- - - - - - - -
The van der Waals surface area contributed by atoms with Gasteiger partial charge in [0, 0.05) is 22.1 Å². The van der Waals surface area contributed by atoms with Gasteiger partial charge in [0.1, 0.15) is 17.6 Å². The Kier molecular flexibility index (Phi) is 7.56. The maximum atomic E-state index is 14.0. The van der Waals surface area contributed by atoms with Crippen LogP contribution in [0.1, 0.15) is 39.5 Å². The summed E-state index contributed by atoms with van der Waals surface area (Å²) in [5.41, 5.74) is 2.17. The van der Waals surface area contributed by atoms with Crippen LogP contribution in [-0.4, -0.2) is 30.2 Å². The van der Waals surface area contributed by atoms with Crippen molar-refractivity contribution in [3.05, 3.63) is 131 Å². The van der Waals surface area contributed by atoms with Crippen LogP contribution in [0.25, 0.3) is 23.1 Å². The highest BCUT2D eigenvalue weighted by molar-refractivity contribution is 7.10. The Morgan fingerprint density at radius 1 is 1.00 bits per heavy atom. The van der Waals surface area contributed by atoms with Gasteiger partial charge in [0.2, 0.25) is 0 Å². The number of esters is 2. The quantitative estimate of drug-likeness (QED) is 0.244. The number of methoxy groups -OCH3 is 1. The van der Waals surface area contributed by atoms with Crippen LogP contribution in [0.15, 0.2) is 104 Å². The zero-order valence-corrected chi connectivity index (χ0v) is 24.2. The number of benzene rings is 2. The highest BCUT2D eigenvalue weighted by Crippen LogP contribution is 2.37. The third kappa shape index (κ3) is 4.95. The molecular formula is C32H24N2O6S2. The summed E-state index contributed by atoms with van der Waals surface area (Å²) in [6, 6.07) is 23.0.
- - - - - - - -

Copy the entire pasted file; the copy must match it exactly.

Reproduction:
The van der Waals surface area contributed by atoms with Gasteiger partial charge in [0, 0.05) is 22.1 Å². The van der Waals surface area contributed by atoms with Gasteiger partial charge in [0.1, 0.15) is 17.6 Å². The Kier molecular flexibility index (Phi) is 7.56. The maximum atomic E-state index is 14.0. The van der Waals surface area contributed by atoms with Crippen LogP contribution in [0.1, 0.15) is 39.5 Å². The summed E-state index contributed by atoms with van der Waals surface area (Å²) in [5.41, 5.74) is 2.17. The van der Waals surface area contributed by atoms with Crippen LogP contribution in [-0.4, -0.2) is 30.2 Å². The van der Waals surface area contributed by atoms with Crippen molar-refractivity contribution in [3.05, 3.63) is 131 Å². The van der Waals surface area contributed by atoms with Crippen LogP contribution in [0.25, 0.3) is 23.1 Å². The highest BCUT2D eigenvalue weighted by molar-refractivity contribution is 7.10. The Morgan fingerprint density at radius 1 is 1.00 bits per heavy atom. The van der Waals surface area contributed by atoms with Gasteiger partial charge in [0.2, 0.25) is 0 Å². The number of esters is 2. The quantitative estimate of drug-likeness (QED) is 0.244. The number of methoxy groups -OCH3 is 1. The van der Waals surface area contributed by atoms with Crippen LogP contribution in [0.15, 0.2) is 104 Å². The zero-order valence-corrected chi connectivity index (χ0v) is 24.2. The number of benzene rings is 2. The highest BCUT2D eigenvalue weighted by Crippen LogP contribution is 2.37. The third kappa shape index (κ3) is 4.95. The molecular formula is C32H24N2O6S2. The summed E-state index contributed by atoms with van der Waals surface area (Å²) in [6, 6.07) is 23.0.